There are times when your journal’s editorial board is running smoothly and then there are times when it feels like everyone is frantically running in different directions, torn between the journal and personal obligations. Sound familiar?
Keeping an editorial team aligned is no easy task, particularly because most journals are comprised of volunteer academics who are already strapped for time for their own research, teaching, and other professional duties. With limited availability for regular calls and meetings, it’s paramount for journals to have a clear online process for communicating and allocating work. Many journals default to email as their primary mode of communication, but email has its limitations. Relying on email alone, teams risk correspondences getting lost or buried in their inboxes. There are also logistical challenges such as having manuscript files stored in different places that all editors can’t access on their own, and misplacing new versions of an author’s submission file. All of this can result in blockers or overlaps in a team’s workflow.
An easier and more effective solution to keep your editorial board aligned is using designated journal management software for all communication and delegation. Whether you have a journal management system or you’re considering adopting one, this blog post will help you start thinking about how you can use software to keep your editorial team on track and save all members precious time.
One of the primary benefits of using journal management software is that it makes it possible for your editors to work in a central location. With software, rather than managing submissions and peer review via email chains stored in different editors’ inboxes, you can accept submissions, store them, and coordinate peer review in one place. Of course, you’ll need to make sure that the software you choose has all of the functionality your editorial team needs. For example, journal management software can help you:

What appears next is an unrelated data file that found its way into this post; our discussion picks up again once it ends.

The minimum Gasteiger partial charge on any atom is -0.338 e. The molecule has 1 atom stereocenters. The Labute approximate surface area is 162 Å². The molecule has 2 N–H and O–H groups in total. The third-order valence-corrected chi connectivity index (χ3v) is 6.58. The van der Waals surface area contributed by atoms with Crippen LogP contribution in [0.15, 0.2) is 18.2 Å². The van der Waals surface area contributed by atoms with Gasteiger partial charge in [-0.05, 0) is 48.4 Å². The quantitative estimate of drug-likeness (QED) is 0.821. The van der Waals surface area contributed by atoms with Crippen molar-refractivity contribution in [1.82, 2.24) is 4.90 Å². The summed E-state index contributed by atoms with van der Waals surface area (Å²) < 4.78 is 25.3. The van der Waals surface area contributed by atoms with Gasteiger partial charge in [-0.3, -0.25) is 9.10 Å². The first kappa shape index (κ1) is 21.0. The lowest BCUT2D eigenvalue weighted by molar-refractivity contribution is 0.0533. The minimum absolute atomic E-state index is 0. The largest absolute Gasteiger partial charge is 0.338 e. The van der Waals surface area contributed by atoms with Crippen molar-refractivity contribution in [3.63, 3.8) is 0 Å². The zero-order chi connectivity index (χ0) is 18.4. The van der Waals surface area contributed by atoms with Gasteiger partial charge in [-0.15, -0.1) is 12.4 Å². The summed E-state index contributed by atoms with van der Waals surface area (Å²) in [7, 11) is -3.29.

- Receive all manuscript submissions in a central location
- Assign manuscripts to editors and peer reviewers
- Maintain a database of peer reviewers that all of your editors can pull from
- Store email templates for common editorial correspondences such as review requests and manuscript decisions
Being able to handle all journal work on the same platform and automate recurring tasks will help your team stay aligned and move quickly. With the right software your editors may even be able to eliminate the need to communicate via separate email accounts. For example, using Scholastica, editors can start Discussions associated with the manuscript they are working on, and can send Discussions to fellow editors, authors, or reviewers. The original Discussion message and all responses are then stored in Scholastica, and can be accessed by all editors. Recipients receive Discussions to their email and can reply via email or via Scholastica. Thus, with tools like Discussions, if your team wants you can eliminate the need to use email for manuscript-related communication all together. The more centrally stored your communication is on your software platform, the better.